Presentation Authors: Maylynn Ding, Hamilton, Canada, Taehyoung Lee, New York, NY, Richard Di Lena*, Bobby Shayegan, Hamilton, Canada
Introduction: Androgen deprivation therapy (ADT) is a first-line treatment for advanced prostate cancer and an adjuvant for localized treatment of high-risk disease. There is debate regarding optimal medical castration levels. We aimed to determine if a lower testosterone level below the previously accepted castration level of < 50ng/dL has an impact on time to progression to castration-resistant prostate cancer (CRPC) in patients on continuous ADT.
Methods: This is a single-center, retrospective review of prospectively collected data on 156 consecutive patients who initiated continuous ADT at a tertiary centre from 2006 to 2017. Serum prostate-specific antigen (PSA) and testosterone levels were routinely assessed every 3 months after initiation of ADT. Patients were stratified based on absolute testosterone levels measured at 6 and 9 months following ADT initiation. Progression to CRPC was assessed using the Kaplan-Meier method and compared with the log-rank analysis.
Results: A total of 116 patients were included in the study. There were no baseline differences in age and pre-treatment PSA levels between groups. Median follow-up was 48 months (IQR: 30.5, 62.5). 41.4% of all patients were CRPC free at the date of last follow-up. In this study cohort, 71.6% of patients achieved a one-year mean testosterone level < 20ng/dL; 21.6% achieved 20-32ng/dL; 3.4% achieved 32-50 ng/dL; and 3.4% achieved â‰¥50ng/dL. Patients who achieved an absolute testosterone level of < 20ng/dL at 6 months had a significantly increased time to CRPC (log-rank p=0.025, median CRPC-free survival of 48 months [ < 20ng/dL] versus 24 months [â‰¥20 ng/dL]). Likewise, patients with a 9-month absolute testosterone level < 20ng/dL had a significantly increased time to CRPC (log-rank p=0.039, median CRPC-free survival 48 months [ < 20ng/dL] versus 20 months [â‰¥20ng/dL]).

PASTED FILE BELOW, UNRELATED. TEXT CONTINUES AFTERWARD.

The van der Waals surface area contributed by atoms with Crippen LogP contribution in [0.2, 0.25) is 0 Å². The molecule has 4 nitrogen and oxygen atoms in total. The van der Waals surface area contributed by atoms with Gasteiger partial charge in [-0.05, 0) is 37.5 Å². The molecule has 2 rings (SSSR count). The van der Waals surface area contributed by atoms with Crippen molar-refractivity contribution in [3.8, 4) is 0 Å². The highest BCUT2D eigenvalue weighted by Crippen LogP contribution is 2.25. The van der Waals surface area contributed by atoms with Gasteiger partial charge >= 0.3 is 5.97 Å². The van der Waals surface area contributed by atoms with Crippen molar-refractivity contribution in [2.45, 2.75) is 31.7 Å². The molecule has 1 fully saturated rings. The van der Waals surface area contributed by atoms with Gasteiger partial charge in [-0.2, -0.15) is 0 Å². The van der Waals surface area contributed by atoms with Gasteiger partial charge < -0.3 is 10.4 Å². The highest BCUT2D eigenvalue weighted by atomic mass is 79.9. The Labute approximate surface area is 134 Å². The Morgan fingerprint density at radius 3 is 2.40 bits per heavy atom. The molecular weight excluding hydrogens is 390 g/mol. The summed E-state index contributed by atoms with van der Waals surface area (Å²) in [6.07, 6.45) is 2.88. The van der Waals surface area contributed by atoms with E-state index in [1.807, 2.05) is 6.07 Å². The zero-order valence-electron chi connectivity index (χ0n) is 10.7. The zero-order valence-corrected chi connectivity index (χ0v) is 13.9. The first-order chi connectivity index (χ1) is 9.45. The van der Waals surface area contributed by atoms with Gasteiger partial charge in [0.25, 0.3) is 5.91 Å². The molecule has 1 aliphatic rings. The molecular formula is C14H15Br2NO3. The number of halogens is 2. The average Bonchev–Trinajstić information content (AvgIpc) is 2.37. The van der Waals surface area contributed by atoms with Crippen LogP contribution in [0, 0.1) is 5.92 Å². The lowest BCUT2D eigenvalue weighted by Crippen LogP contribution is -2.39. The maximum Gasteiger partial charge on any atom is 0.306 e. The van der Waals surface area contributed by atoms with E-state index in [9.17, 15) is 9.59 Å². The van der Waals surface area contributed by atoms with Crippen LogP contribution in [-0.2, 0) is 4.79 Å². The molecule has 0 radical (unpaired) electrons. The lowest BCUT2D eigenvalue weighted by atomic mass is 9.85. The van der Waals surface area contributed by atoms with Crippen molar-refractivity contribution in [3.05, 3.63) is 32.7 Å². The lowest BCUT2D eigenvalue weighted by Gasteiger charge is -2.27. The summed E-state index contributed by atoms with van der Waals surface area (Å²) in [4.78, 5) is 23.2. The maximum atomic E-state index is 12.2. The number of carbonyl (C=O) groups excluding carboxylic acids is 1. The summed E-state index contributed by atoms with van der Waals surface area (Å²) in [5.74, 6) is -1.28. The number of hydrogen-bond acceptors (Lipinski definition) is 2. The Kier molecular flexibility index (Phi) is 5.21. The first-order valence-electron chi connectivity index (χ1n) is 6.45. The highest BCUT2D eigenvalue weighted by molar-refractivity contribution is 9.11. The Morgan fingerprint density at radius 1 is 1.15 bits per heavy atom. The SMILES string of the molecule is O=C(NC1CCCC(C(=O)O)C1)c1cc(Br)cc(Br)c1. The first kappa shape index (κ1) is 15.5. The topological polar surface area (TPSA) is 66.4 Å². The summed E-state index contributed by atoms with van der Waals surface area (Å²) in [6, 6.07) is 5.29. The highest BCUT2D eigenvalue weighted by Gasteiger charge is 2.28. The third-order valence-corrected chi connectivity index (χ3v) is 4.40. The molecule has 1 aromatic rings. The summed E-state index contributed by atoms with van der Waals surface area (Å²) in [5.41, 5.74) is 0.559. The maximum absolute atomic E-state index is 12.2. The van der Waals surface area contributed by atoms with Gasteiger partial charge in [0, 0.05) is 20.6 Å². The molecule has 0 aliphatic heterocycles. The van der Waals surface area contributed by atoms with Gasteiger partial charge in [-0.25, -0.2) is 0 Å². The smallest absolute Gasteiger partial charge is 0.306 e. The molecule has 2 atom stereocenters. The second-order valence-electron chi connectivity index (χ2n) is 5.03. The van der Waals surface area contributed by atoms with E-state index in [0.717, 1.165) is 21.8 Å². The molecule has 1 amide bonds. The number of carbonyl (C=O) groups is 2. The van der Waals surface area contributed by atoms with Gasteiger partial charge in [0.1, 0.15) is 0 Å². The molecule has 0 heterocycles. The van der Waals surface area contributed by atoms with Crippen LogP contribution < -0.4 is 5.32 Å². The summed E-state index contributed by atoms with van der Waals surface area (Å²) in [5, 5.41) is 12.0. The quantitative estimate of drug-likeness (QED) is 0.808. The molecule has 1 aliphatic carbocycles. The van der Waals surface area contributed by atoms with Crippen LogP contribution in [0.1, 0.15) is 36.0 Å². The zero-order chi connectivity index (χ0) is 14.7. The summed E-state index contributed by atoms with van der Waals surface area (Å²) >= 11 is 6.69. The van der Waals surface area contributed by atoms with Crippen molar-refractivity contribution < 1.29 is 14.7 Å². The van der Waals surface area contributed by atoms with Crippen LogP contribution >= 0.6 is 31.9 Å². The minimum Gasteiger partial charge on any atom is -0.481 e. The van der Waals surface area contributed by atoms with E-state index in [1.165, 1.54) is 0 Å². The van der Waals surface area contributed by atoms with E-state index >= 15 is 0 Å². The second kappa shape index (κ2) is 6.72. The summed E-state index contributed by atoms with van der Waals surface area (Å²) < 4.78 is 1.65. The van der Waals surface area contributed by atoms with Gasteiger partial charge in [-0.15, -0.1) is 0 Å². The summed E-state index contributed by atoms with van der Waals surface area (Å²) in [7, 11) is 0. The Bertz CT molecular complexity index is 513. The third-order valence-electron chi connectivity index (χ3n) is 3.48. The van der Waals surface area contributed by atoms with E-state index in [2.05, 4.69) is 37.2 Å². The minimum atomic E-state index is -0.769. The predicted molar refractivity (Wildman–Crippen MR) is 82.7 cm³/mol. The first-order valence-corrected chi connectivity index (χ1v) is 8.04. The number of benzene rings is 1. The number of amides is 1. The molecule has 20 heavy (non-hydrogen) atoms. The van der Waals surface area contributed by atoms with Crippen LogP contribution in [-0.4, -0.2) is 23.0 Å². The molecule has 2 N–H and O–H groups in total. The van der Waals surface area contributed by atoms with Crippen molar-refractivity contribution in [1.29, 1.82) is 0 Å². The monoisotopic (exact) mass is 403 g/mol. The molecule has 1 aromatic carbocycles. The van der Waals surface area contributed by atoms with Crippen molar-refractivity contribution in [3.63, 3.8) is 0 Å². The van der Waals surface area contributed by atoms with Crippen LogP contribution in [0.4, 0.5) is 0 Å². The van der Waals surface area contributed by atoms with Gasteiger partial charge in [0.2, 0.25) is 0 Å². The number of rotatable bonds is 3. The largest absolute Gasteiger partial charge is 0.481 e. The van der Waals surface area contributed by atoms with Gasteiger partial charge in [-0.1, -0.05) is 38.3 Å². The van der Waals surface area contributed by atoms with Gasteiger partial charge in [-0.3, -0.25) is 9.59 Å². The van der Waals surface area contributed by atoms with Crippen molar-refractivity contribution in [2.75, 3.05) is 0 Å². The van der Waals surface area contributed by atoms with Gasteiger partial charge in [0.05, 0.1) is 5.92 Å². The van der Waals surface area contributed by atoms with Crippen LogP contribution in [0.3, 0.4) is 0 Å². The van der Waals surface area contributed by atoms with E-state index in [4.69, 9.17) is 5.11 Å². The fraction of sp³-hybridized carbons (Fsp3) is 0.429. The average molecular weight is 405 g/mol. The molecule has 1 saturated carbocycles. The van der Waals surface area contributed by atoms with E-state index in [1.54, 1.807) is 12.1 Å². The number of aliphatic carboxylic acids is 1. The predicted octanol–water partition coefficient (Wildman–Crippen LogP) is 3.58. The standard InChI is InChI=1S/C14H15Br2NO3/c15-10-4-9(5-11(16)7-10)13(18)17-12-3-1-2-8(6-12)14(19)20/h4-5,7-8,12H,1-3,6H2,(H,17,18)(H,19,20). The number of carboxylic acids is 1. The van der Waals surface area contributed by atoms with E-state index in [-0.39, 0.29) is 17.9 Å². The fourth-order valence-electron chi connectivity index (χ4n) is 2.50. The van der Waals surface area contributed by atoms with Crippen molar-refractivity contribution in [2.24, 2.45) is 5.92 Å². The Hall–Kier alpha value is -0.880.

Conclusions: Our study results support that strict testosterone control of < 20ng/dL in patients undergoing continuous ADT will lead to longer progression free survival. In this series, only a small proportion of patients had one-year mean testosterone levels of â‰¥32ng/dL (6.9%). A multi-centre prospective study is needed to validate these findings.